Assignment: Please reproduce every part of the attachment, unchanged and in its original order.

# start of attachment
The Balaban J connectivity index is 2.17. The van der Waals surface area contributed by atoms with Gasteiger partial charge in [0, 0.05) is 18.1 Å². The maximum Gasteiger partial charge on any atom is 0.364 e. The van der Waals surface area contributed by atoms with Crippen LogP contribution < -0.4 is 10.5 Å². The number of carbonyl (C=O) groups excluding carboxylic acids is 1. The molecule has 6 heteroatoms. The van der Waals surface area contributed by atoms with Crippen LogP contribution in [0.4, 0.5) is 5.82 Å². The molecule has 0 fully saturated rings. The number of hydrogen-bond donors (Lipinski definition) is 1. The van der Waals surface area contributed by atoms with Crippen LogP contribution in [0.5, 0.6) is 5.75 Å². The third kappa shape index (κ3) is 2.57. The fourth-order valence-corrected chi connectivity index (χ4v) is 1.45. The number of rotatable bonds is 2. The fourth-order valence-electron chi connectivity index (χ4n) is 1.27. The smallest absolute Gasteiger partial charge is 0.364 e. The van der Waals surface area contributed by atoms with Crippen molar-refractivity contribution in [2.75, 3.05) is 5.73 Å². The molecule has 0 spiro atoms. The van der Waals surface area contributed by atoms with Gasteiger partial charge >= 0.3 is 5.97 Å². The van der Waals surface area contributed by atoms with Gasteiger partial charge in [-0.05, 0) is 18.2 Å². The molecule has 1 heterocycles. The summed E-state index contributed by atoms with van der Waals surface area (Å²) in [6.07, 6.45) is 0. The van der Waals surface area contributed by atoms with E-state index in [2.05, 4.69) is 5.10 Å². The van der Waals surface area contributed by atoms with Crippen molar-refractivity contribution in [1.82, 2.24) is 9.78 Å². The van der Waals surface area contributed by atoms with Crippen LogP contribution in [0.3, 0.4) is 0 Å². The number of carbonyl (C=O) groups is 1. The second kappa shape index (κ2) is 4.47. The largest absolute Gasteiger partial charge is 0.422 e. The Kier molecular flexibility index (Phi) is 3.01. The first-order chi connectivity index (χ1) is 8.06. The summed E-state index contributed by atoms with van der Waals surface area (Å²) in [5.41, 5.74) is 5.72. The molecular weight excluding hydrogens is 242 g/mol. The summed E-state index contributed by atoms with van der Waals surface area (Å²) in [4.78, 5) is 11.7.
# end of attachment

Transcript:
The Balaban J connectivity index is 2.17. The van der Waals surface area contributed by atoms with Gasteiger partial charge in [0, 0.05) is 18.1 Å². The maximum Gasteiger partial charge on any atom is 0.364 e. The van der Waals surface area contributed by atoms with Crippen LogP contribution < -0.4 is 10.5 Å². The number of carbonyl (C=O) groups excluding carboxylic acids is 1. The molecule has 6 heteroatoms. The van der Waals surface area contributed by atoms with Crippen LogP contribution in [0.4, 0.5) is 5.82 Å². The molecule has 0 fully saturated rings. The number of hydrogen-bond donors (Lipinski definition) is 1. The van der Waals surface area contributed by atoms with Crippen LogP contribution in [0.5, 0.6) is 5.75 Å². The third kappa shape index (κ3) is 2.57. The fourth-order valence-corrected chi connectivity index (χ4v) is 1.45. The number of rotatable bonds is 2. The fourth-order valence-electron chi connectivity index (χ4n) is 1.27. The smallest absolute Gasteiger partial charge is 0.364 e. The van der Waals surface area contributed by atoms with Crippen molar-refractivity contribution in [2.75, 3.05) is 5.73 Å². The molecule has 0 spiro atoms. The van der Waals surface area contributed by atoms with Gasteiger partial charge >= 0.3 is 5.97 Å². The van der Waals surface area contributed by atoms with Gasteiger partial charge in [-0.05, 0) is 18.2 Å². The molecule has 1 heterocycles. The summed E-state index contributed by atoms with van der Waals surface area (Å²) in [6.07, 6.45) is 0. The van der Waals surface area contributed by atoms with E-state index in [2.05, 4.69) is 5.10 Å². The van der Waals surface area contributed by atoms with Crippen molar-refractivity contribution in [1.82, 2.24) is 9.78 Å². The van der Waals surface area contributed by atoms with Crippen LogP contribution in [0.3, 0.4) is 0 Å². The number of carbonyl (C=O) groups is 1. The second kappa shape index (κ2) is 4.47. The largest absolute Gasteiger partial charge is 0.422 e. The Kier molecular flexibility index (Phi) is 3.01. The first-order chi connectivity index (χ1) is 8.06. The summed E-state index contributed by atoms with van der Waals surface area (Å²) in [5.41, 5.74) is 5.72. The molecular weight excluding hydrogens is 242 g/mol. The summed E-state index contributed by atoms with van der Waals surface area (Å²) in [4.78, 5) is 11.7.